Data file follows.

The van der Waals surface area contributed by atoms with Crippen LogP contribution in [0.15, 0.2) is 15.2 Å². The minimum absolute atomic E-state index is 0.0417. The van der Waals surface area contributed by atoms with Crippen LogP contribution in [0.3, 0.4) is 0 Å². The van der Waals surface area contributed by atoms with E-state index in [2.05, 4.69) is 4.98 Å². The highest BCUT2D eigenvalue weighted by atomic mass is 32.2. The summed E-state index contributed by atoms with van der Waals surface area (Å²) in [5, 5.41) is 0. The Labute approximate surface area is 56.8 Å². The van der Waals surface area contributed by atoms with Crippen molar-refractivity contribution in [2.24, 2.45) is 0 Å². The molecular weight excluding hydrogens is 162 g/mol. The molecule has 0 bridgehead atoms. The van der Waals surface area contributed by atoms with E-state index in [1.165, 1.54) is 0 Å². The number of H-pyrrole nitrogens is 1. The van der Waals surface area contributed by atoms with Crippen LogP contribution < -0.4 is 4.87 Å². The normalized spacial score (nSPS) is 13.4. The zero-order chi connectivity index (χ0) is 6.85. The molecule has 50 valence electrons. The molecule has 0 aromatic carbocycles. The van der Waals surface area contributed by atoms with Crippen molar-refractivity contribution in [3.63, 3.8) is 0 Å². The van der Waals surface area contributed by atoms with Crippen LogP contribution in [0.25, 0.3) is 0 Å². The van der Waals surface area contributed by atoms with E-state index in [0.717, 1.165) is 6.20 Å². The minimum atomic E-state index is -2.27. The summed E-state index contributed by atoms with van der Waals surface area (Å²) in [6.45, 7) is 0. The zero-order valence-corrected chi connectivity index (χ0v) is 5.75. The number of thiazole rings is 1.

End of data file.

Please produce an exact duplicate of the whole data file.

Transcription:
The van der Waals surface area contributed by atoms with Crippen LogP contribution in [0.15, 0.2) is 15.2 Å². The minimum absolute atomic E-state index is 0.0417. The van der Waals surface area contributed by atoms with Crippen LogP contribution in [0.3, 0.4) is 0 Å². The van der Waals surface area contributed by atoms with E-state index in [2.05, 4.69) is 4.98 Å². The highest BCUT2D eigenvalue weighted by atomic mass is 32.2. The summed E-state index contributed by atoms with van der Waals surface area (Å²) in [5, 5.41) is 0. The Labute approximate surface area is 56.8 Å². The van der Waals surface area contributed by atoms with Crippen molar-refractivity contribution in [2.24, 2.45) is 0 Å². The molecular weight excluding hydrogens is 162 g/mol. The molecule has 0 bridgehead atoms. The van der Waals surface area contributed by atoms with E-state index in [1.165, 1.54) is 0 Å². The number of H-pyrrole nitrogens is 1. The van der Waals surface area contributed by atoms with Crippen LogP contribution < -0.4 is 4.87 Å². The normalized spacial score (nSPS) is 13.4. The zero-order chi connectivity index (χ0) is 6.85. The molecule has 50 valence electrons. The molecule has 0 aromatic carbocycles. The van der Waals surface area contributed by atoms with Crippen molar-refractivity contribution in [3.63, 3.8) is 0 Å². The van der Waals surface area contributed by atoms with Crippen LogP contribution in [0.25, 0.3) is 0 Å². The van der Waals surface area contributed by atoms with E-state index in [0.717, 1.165) is 6.20 Å². The minimum atomic E-state index is -2.27. The summed E-state index contributed by atoms with van der Waals surface area (Å²) in [6.45, 7) is 0. The zero-order valence-corrected chi connectivity index (χ0v) is 5.75. The number of thiazole rings is 1.